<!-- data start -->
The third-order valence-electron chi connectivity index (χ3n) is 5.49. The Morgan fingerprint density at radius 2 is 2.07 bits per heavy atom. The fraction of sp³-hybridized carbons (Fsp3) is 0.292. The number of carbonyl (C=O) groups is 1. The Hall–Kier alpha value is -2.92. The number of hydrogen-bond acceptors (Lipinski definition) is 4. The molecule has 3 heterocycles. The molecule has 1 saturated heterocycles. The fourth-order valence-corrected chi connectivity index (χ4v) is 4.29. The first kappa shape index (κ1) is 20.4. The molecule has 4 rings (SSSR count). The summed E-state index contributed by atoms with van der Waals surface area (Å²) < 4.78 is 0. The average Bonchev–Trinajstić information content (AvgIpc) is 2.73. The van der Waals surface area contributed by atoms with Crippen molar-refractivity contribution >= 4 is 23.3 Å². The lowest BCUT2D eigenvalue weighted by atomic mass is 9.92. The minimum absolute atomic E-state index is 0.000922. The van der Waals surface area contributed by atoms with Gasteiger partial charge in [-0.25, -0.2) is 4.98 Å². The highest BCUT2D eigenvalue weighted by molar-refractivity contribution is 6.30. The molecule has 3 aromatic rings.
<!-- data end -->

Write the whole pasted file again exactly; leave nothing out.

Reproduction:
The third-order valence-electron chi connectivity index (χ3n) is 5.49. The Morgan fingerprint density at radius 2 is 2.07 bits per heavy atom. The fraction of sp³-hybridized carbons (Fsp3) is 0.292. The number of carbonyl (C=O) groups is 1. The Hall–Kier alpha value is -2.92. The number of hydrogen-bond acceptors (Lipinski definition) is 4. The molecule has 3 heterocycles. The molecule has 1 saturated heterocycles. The fourth-order valence-corrected chi connectivity index (χ4v) is 4.29. The first kappa shape index (κ1) is 20.4. The molecule has 4 rings (SSSR count). The summed E-state index contributed by atoms with van der Waals surface area (Å²) < 4.78 is 0. The average Bonchev–Trinajstić information content (AvgIpc) is 2.73. The van der Waals surface area contributed by atoms with Crippen molar-refractivity contribution >= 4 is 23.3 Å². The lowest BCUT2D eigenvalue weighted by atomic mass is 9.92. The minimum absolute atomic E-state index is 0.000922. The van der Waals surface area contributed by atoms with Gasteiger partial charge in [-0.25, -0.2) is 4.98 Å². The highest BCUT2D eigenvalue weighted by molar-refractivity contribution is 6.30. The molecule has 3 aromatic rings.